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6 Myths Debunked: Uncovering the Truth About Heat Transfers

Here are some practical solutions for using heat transfers effectively.

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WITH THE EXCITING advancements in the heat-transfer industry, some outdated myths have resurfaced, and new ones have emerged. In this article, I’ll debunk these misconceptions and provide practical solutions for using heat transfers effectively.

There’s been a flood of demand, pushing our industry to evolve and innovate. More options solve nearly every decoration challenge, yet despite this age of heat transfer “enlightenment,” several myths persist about the reliability, quality, and versatility of heat transfers.

Heat transfers are as reliable and high-quality as traditional, direct-to-garment decoration methods but with a bonus. They can help you maximize your profits, expand your offerings, reduce waste, and increase your production efficiency. Let’s dive in and uncover the truth behind these common misconceptions.

6 Myths Debunked: Uncovering the Truth About Heat Transfers

Myth 1: All Transfers Will Crack or Peel

Sure, heat transfers from the 1980s weren’t the greatest. But heat-transfer and heat-press technology have come a long way. Finding a high-quality manufacturer is critical, but even perfectly printed transfers can crack if applied incorrectly. The first step is to review the application instructions to confirm the correct time, temperature, and pressure settings. Next, check your press to ensure you are getting the right heat and pressure.

Contrary to what you may have heard, high-quality transfers can match, if not exceed, the durability of other decoration methods like screen printing. Many heat-transfer printing processes even use the same inks and simply are more convenient for you.

Myth 2: You Can Only Apply on White Polyester

Nope! You can decorate nearly anything. Dark-colored garments are a breeze to decorate with heat transfers, and there’s no pre-treating or flashing white required!

Heat transfers are incredibly versatile. From cotton to polyester, denim to neoprene, jute and even nylon … you name it, you probably can transfer onto it. Can you get the object onto a press? Well then, you can decorate it! Bags, shoes, can coolers, umbrellas, pillows, towels … the list goes on.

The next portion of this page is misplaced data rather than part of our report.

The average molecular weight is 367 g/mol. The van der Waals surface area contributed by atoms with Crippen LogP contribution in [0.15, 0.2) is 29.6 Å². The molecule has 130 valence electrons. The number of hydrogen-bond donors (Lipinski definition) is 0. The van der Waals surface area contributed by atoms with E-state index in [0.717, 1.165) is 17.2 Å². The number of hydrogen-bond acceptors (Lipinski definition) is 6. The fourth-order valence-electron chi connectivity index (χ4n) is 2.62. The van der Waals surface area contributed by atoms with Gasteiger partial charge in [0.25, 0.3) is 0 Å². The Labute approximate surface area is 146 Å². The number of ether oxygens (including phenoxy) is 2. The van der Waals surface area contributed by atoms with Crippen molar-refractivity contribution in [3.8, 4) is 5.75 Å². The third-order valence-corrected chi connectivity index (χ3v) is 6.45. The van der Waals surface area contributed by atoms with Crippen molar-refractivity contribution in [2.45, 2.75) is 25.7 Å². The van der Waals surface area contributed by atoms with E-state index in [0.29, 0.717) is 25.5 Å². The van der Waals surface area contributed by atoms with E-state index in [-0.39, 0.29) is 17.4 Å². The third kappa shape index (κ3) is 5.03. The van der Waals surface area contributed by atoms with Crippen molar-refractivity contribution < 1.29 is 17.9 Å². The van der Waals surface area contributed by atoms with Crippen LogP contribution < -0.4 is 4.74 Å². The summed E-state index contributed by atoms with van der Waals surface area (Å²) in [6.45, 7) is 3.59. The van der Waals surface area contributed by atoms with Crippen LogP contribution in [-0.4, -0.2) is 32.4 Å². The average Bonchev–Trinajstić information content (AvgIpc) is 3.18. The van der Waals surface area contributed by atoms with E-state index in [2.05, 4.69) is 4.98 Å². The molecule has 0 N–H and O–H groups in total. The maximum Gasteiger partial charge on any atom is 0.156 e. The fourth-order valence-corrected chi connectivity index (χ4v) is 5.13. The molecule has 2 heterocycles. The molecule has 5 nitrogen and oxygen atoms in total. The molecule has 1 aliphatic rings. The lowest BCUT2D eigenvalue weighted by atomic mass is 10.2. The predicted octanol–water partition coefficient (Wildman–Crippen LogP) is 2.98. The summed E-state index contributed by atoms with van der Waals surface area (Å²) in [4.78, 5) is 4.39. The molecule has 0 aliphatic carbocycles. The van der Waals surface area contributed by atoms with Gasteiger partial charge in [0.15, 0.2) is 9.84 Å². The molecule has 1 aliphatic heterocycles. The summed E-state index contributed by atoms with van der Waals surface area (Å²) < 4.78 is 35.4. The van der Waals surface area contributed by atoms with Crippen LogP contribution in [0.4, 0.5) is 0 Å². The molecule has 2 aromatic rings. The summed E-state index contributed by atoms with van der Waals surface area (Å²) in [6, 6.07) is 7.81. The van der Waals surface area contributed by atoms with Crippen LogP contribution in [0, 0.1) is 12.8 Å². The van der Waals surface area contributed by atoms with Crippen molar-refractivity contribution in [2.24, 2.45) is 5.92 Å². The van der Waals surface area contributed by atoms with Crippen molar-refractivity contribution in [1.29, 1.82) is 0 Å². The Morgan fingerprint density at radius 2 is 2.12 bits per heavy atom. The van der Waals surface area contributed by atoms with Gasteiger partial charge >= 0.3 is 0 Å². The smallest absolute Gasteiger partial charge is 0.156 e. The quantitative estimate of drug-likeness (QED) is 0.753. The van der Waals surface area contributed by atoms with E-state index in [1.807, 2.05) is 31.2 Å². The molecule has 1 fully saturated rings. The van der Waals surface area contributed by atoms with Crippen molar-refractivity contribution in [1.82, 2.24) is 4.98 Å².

Different fabrics have different needs. Does your fabric have a special coating? Is it heat-sensitive? Does it stretch? Understanding fabrics enables you to choose a heat-transfer style with the right temperature and adhesive for a successful press. For example, poly blends might require lower temperatures to avoid scorching.

6 Myths Debunked: Uncovering the Truth About Heat Transfers

By incorporating heat transfers into your workflow, you can streamline your operations, reduce production time, and increase your output.

Myth 3: Dye-Sublimated Garments? They’ll Just Scorch and Bleed

Dye-sublimated garments notoriously are difficult to decorate. Picture this: You are set to decorate an unassuming red jersey and end up with a white print turned pink. With the right transfer, you confidently can take your decoration game from amateur to pro.

Choose a heat transfer product that includes a blocker. These carbon-based specialty inks are printed behind your design, guarding it from the dye in the fabric. In a pinch? A metallic flake-based ink can be a good substitute if carbon-based inks are not available.

I prefer silicone transfers as they block dye without added layers and have a luxury, high-end feel. The best part of all? These transfers are designed to apply at lower temperatures, so you never have to worry about scorching your garments.

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6 Myths Debunked: Uncovering the Truth About Heat Transfers

Application and equipment are key to getting a perfect press. The formula seen here is Multidimensional Puff, which gives the print a raised texture.

Myth 4: You Need Expensive Equipment to Be Successful

I have seen this myth deter folks from using heat transfers one too many times. High-cost, top-of-the-line machinery can be a real barrier to entry and really isn’t a requirement for achieving high-quality results. Just get started! There is no shame in buying used or off-brand equipment, especially if you are new to the game.